Attachment theory has shown that relationship partners, including instructors, can provide a safe haven for students during moments of challenge and distress, as well as a secure base from which to explore and make mistakes that are an inevitable part of learning new concepts (Mikulciner & Shaver, 2016). Yet, when anxiously attached students become distressed, they exhibit hyperactivating strategies to attain reassurance that the instructor will still respect them. These strategies can preoccupy them such that their performance is compromised, prompting the question: what strategies can instructors use in the moment to create a safe haven and mitigate momentary anxiety for such students?

Caprariello and Reis (2011) found that when an anxiously attached student perceives a relationship partner as responsive (that the instructor understands, respects, and values the student), the student becomes less defensive after receiving failure feedback because they feel they are valued for who they are (rather than how they perform). With the increased social isolation of the current pandemic (possibly exacerbated in anxiously attached students), the social connection and support created by perceived instructor responsiveness may be even more critical to the learning process. When students feel valued and respected, they experience fewer concerns about perceived worth and diminished social value (Baumeister & Leary, 1995). Instructors can support anxiously attached students by calming them when they encounter challenge, helping them to acknowledge the issue, discussing ways in which the issue can be solved, and providing the reassurance they need to remain constructively focused (Arriaga et al., 2018).

Process Versus Person Feedback Strategies

Moreover, instructors can play crucial roles in helping anxious students mitigate their sense of contingent self-worth (the belief that their worth is contingent on performance) by helping them attribute their successes to their own efforts (Caprariello & Reis, 2011). When instructors bolster students’ internalized beliefs that they are capable and worthy, they decrease an overdependence on instructors to affirm their self-worth. What concrete practices can instructors enact in the classroom to do so?

By providing students with effort-oriented feedback (“You worked hard to troubleshoot what went wrong in SPSS when you ran the MANOVA!”), instructors focus student attention on process (problem solving strategies) and their own effort, which fosters better self-regulatory skills and ultimately autonomy. Moreover, process feedback, whether it is praise or criticism, encourages mastery-oriented responses to setbacks (Kamins & Dweck, 1999). For example, attributing failure to effort or strategy (“you didn’t read the chapter on MANOVA before completing the assignment”), rather than a fixed trait (“statistics just comes easier to some students”) mobilizes student persistence, their willingness to use error as diagnostic information on how to improve, and improves academic performance (Kamins & Dweck, 1999).

On the other hand, when instructors provide students with person or trait-oriented feedback (“you are so talented in statistics!”), students learn to measure their self-worth by their performance and innate ability (Kamins & Dweck, 1999). Instructors may be unwittingly teaching students that their competence or self-worth is determined by their performance when they use person-oriented feedback, leading to a student’s belief that “I must not be cut out for psychology!” and a helpless response pattern of anxiety, lowered persistence, and decreased performance (Burhans & Dweck, 1995). By providing students with process feedback, instructors can help anxious students mitigate the hyperactivating strategies that often compromise their performance when they experience distress during setbacks.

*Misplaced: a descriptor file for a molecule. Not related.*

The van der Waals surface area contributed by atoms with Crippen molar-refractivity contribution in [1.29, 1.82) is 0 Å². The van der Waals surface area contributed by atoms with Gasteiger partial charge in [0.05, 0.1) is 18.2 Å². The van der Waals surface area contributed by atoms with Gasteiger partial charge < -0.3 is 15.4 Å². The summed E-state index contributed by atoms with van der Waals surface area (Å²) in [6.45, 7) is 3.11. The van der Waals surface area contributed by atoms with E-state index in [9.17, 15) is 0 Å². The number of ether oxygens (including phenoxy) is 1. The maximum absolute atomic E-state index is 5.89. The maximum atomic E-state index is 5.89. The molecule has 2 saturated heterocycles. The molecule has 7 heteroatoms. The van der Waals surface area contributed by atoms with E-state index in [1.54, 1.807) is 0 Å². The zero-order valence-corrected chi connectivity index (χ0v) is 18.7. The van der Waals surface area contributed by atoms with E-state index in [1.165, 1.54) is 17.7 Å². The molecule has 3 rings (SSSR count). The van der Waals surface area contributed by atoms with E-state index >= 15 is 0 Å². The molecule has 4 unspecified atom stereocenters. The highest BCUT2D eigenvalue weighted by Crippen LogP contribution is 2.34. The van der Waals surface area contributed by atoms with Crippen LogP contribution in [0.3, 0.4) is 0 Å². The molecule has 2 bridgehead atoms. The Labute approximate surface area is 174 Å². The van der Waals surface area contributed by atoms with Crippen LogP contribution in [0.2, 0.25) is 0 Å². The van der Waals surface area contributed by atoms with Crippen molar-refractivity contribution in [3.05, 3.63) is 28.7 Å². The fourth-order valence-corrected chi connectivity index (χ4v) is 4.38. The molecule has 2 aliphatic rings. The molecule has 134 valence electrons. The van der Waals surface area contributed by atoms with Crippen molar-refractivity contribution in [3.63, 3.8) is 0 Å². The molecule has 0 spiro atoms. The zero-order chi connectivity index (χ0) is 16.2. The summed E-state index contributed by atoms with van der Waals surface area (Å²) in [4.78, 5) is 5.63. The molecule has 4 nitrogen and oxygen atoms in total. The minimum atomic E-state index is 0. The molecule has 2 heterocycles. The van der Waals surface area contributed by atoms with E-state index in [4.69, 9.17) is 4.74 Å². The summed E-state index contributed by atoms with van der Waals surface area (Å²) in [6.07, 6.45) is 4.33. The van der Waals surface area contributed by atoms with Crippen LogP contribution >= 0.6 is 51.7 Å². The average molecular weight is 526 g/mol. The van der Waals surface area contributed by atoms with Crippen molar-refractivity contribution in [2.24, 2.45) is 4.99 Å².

Long-term Strategies to Promote Autonomous Functioning through Security-Enhancement

Although the aforementioned strategies can assuage students’ momentary anxieties of self-worth triggered by setbacks, these short-term strategies may unintentionally lead to students’ overreliance on instructors for reassurance, and an overdependence on them to boost their sense of self-worth (Arriaga et al., 2018). As a result, students’ maturation into autonomous individuals with secure relationship functioning can be stunted. According to the Attachment Security Enhancement Model (ASEM; Arriaga et al., 2018), instructors can implement long-term developmental strategies to shift students’ dependency on them in the direction of greater independence and autonomous functioning by enhancing their secure model of self and others.

In the short term, instructors can employ autonomy-supportive teaching behaviors by making connections on the relevance of a topic to students’ lives and engage students in learning for its intrinsic value (Black & Deci, 2000). In the long-term, however, instructors might employ strategies that encourage students to pursue their own personal learning goals and the activities associated with those goals, thereby building students’ self-esteem and autonomy (Feeney, 2004). As anxious students begin to internalize the belief that their instructor views them as capable and worthy, their self-confidence should increase, and their overdependence on instructors for reassurance and approval should decrease (Mikulciner & Shaver, 2016). Finally, instructors can both challenge and support students’ development of autonomous functioning by increasing students’ self-awareness and endorsement of their own actions (Sheldon et al., 2018). Rather than telling students what to do, instructors can ask them questions like “What do you think? What do you want to do?” and then problem-solve together to build confidence in their skill and ability to autonomously self-regulate.


In sum, our findings showed a more complex, nuanced relationship in the growth mindset – academic performance relationship. Our results suggest that a promising future direction for promoting and predicting success among psychology students may involve a “hearts and minds” approach: that is, seeing students as whole persons may improve the teaching and learning process. The relationship an instructor develops with their students – the social connection they create, the type of feedback they provide, and supporting students’ development of self-awareness and endorsement of their own internalized actions - may play an important role in bolstering students’ resilience and academic performance in the face of challenge throughout their college experience.